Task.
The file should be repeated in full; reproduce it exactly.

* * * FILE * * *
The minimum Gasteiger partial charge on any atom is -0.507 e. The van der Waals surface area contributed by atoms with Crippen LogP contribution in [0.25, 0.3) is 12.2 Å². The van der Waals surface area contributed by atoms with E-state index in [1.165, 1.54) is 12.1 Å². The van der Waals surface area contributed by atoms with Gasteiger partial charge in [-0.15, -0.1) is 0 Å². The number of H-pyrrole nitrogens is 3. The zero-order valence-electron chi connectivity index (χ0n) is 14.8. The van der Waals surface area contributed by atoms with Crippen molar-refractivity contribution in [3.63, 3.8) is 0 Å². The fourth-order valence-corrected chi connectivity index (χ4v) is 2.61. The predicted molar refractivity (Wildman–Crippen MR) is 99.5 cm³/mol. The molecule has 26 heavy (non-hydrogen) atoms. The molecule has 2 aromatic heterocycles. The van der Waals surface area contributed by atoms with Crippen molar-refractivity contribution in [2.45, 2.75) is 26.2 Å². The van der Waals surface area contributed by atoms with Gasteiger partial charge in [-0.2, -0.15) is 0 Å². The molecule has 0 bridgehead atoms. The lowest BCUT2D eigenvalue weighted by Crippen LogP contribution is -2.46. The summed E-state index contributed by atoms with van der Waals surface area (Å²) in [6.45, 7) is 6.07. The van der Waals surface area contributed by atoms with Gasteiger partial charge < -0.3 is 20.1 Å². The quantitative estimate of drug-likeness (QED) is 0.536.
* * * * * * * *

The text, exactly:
The minimum Gasteiger partial charge on any atom is -0.507 e. The van der Waals surface area contributed by atoms with Crippen LogP contribution in [0.25, 0.3) is 12.2 Å². The van der Waals surface area contributed by atoms with E-state index in [1.165, 1.54) is 12.1 Å². The van der Waals surface area contributed by atoms with Gasteiger partial charge in [-0.15, -0.1) is 0 Å². The number of H-pyrrole nitrogens is 3. The zero-order valence-electron chi connectivity index (χ0n) is 14.8. The van der Waals surface area contributed by atoms with Crippen molar-refractivity contribution in [3.63, 3.8) is 0 Å². The fourth-order valence-corrected chi connectivity index (χ4v) is 2.61. The predicted molar refractivity (Wildman–Crippen MR) is 99.5 cm³/mol. The molecule has 26 heavy (non-hydrogen) atoms. The molecule has 2 aromatic heterocycles. The van der Waals surface area contributed by atoms with Crippen molar-refractivity contribution in [2.45, 2.75) is 26.2 Å². The van der Waals surface area contributed by atoms with Gasteiger partial charge in [-0.2, -0.15) is 0 Å². The molecule has 0 bridgehead atoms. The lowest BCUT2D eigenvalue weighted by Crippen LogP contribution is -2.46. The summed E-state index contributed by atoms with van der Waals surface area (Å²) in [6.45, 7) is 6.07. The van der Waals surface area contributed by atoms with Gasteiger partial charge < -0.3 is 20.1 Å². The quantitative estimate of drug-likeness (QED) is 0.536.